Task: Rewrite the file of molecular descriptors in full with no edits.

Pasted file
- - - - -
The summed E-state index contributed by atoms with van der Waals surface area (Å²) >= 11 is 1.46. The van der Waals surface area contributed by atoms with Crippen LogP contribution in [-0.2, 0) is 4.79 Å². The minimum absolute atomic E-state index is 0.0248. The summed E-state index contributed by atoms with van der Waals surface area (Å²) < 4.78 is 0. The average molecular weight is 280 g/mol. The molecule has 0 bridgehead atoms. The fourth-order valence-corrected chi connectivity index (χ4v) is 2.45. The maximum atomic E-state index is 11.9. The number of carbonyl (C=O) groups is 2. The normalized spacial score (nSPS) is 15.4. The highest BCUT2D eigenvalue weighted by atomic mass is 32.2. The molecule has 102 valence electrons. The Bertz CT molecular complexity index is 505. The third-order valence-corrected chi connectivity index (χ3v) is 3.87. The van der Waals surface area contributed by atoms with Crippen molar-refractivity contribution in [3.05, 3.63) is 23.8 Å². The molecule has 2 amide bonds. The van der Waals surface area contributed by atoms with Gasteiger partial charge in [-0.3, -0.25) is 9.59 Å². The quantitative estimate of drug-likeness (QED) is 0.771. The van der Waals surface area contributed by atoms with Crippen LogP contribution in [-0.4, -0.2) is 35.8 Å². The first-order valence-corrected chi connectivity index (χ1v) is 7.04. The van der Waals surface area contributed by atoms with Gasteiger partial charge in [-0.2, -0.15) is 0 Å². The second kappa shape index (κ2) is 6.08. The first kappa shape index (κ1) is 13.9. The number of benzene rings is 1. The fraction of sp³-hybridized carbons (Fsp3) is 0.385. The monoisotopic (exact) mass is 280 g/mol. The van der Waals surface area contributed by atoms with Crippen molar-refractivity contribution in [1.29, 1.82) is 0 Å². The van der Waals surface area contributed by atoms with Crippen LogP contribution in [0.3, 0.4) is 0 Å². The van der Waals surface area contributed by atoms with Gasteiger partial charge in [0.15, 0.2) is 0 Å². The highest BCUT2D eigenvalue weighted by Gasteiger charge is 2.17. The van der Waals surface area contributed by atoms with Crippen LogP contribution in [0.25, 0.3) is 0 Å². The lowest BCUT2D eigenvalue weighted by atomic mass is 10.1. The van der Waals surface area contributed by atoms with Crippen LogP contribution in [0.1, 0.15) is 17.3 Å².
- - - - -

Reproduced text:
The summed E-state index contributed by atoms with van der Waals surface area (Å²) >= 11 is 1.46. The van der Waals surface area contributed by atoms with Crippen LogP contribution in [-0.2, 0) is 4.79 Å². The minimum absolute atomic E-state index is 0.0248. The summed E-state index contributed by atoms with van der Waals surface area (Å²) < 4.78 is 0. The average molecular weight is 280 g/mol. The molecule has 0 bridgehead atoms. The fourth-order valence-corrected chi connectivity index (χ4v) is 2.45. The maximum atomic E-state index is 11.9. The number of carbonyl (C=O) groups is 2. The normalized spacial score (nSPS) is 15.4. The highest BCUT2D eigenvalue weighted by atomic mass is 32.2. The molecule has 102 valence electrons. The Bertz CT molecular complexity index is 505. The third-order valence-corrected chi connectivity index (χ3v) is 3.87. The van der Waals surface area contributed by atoms with Crippen molar-refractivity contribution in [3.05, 3.63) is 23.8 Å². The molecule has 2 amide bonds. The van der Waals surface area contributed by atoms with Gasteiger partial charge in [-0.3, -0.25) is 9.59 Å². The quantitative estimate of drug-likeness (QED) is 0.771. The van der Waals surface area contributed by atoms with Crippen LogP contribution in [-0.4, -0.2) is 35.8 Å². The first-order valence-corrected chi connectivity index (χ1v) is 7.04. The van der Waals surface area contributed by atoms with Gasteiger partial charge in [-0.2, -0.15) is 0 Å². The second kappa shape index (κ2) is 6.08. The first kappa shape index (κ1) is 13.9. The number of benzene rings is 1. The fraction of sp³-hybridized carbons (Fsp3) is 0.385. The monoisotopic (exact) mass is 280 g/mol. The van der Waals surface area contributed by atoms with Crippen molar-refractivity contribution in [1.29, 1.82) is 0 Å². The van der Waals surface area contributed by atoms with Crippen LogP contribution in [0.3, 0.4) is 0 Å². The van der Waals surface area contributed by atoms with Gasteiger partial charge in [0.15, 0.2) is 0 Å². The highest BCUT2D eigenvalue weighted by Gasteiger charge is 2.17. The van der Waals surface area contributed by atoms with Crippen LogP contribution in [0.25, 0.3) is 0 Å². The lowest BCUT2D eigenvalue weighted by atomic mass is 10.1. The van der Waals surface area contributed by atoms with Crippen LogP contribution in [0.1, 0.15) is 17.3 Å².